Lifestyle

How to Talk to Your Friends About Your Recovery

Advice from a Penn State Graduate

By STAN POPOVICH

I have struggled with fear, anxiety and depression for over 15 years. I was first diagnosed with these mental health issues in my freshman year at Penn State University. I was not overly surprised — I had these issues when I was in high school. Regardless, I started my recovery by talking to a mental health counselor on a regular basis while I attended Penn State.

I also had many friends, and I would go to all the parties, including the apartment parties and the fraternity parties for all my years at Penn State. I enjoyed going to the parties and spending time with my friends; however, my friends wanted me to use substances at the parties. I never was a drinker, and I never did drugs. In addition, alcohol and drugs do not mix well with mental health issues.

When I first started going to the apartment parties, the bars and the fraternities, I stood out because I didn’t drink and was the only person who was not drunk by midnight. Some of my friends did not understand why I always turned them down when it came to drinking. There were people who wondered why I even hung out with them if I wasn’t going to party. However, because I was a friendly person, I still got the invites to go to these parties. After a short time, my friends and other people at these parties accepted my choice of not drinking, and they eventually stopped bothering me. In other words, I accepted their choice to drink a lot to let of some stress, and my friends accepted my decision not to drink.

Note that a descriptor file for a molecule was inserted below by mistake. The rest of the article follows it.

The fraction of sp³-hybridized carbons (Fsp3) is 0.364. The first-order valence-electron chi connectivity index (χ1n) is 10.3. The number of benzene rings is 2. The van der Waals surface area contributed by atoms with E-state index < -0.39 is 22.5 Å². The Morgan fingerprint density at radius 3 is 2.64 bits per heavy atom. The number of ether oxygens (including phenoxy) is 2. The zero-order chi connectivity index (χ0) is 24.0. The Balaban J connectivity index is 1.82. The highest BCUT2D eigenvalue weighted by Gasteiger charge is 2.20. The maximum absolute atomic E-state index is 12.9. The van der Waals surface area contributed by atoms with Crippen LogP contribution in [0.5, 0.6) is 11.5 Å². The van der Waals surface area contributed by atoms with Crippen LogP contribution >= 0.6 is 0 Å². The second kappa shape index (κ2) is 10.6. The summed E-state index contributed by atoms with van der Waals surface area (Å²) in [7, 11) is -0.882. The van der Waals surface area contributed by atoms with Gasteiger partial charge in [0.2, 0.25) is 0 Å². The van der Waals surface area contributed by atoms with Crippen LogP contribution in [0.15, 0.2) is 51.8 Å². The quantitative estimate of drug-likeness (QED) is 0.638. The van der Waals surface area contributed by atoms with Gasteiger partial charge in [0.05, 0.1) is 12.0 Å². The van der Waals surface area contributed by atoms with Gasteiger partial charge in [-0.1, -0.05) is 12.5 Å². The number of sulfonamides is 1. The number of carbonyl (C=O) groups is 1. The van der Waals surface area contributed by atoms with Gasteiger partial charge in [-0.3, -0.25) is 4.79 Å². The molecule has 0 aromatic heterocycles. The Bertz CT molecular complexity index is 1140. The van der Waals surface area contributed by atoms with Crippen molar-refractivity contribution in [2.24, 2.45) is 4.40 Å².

Many college students have a difficult time saying “no” to drugs and alcohol when they hang out with their friends. Peer pressure and just trying to fit in can be very challenging. Drinking in college has always been the norm. The problem is that people who deal with anxiety, stress, panic disorder, bipolar, obsessive-compulsive disorder, depression and substance abuse can make their situations much worse by drinking and doing recreational drugs. I had to be careful.

As a result, here are some tips I recommend any college student should do in these kinds of situations.

SEEK THE SERVICES OF A MENTAL HEALTH PROFESSIONAL ON OR OFF CAMPUS